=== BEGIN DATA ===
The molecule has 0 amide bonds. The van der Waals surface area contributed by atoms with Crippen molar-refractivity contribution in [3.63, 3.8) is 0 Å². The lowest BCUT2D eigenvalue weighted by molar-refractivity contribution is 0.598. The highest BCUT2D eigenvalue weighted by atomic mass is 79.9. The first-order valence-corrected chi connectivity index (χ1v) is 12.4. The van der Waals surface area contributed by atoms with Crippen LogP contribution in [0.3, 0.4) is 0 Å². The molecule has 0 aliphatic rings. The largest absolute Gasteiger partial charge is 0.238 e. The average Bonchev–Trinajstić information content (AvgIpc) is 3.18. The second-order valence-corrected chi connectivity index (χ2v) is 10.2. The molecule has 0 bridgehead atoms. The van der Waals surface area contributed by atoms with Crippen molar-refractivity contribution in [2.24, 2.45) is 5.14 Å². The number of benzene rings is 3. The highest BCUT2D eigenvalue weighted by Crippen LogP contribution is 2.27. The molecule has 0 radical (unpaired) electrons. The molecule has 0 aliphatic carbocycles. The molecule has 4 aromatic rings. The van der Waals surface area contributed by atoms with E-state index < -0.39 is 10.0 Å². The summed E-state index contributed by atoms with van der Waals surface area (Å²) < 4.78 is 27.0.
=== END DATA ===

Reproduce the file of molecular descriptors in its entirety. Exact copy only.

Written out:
The molecule has 0 amide bonds. The van der Waals surface area contributed by atoms with Crippen molar-refractivity contribution in [3.63, 3.8) is 0 Å². The lowest BCUT2D eigenvalue weighted by molar-refractivity contribution is 0.598. The highest BCUT2D eigenvalue weighted by atomic mass is 79.9. The first-order valence-corrected chi connectivity index (χ1v) is 12.4. The van der Waals surface area contributed by atoms with Crippen LogP contribution in [0.3, 0.4) is 0 Å². The molecule has 0 aliphatic rings. The largest absolute Gasteiger partial charge is 0.238 e. The average Bonchev–Trinajstić information content (AvgIpc) is 3.18. The second-order valence-corrected chi connectivity index (χ2v) is 10.2. The molecule has 0 bridgehead atoms. The van der Waals surface area contributed by atoms with Crippen molar-refractivity contribution in [2.24, 2.45) is 5.14 Å². The number of benzene rings is 3. The highest BCUT2D eigenvalue weighted by Crippen LogP contribution is 2.27. The molecule has 0 radical (unpaired) electrons. The molecule has 0 aliphatic carbocycles. The molecule has 4 aromatic rings. The van der Waals surface area contributed by atoms with E-state index < -0.39 is 10.0 Å². The summed E-state index contributed by atoms with van der Waals surface area (Å²) < 4.78 is 27.0.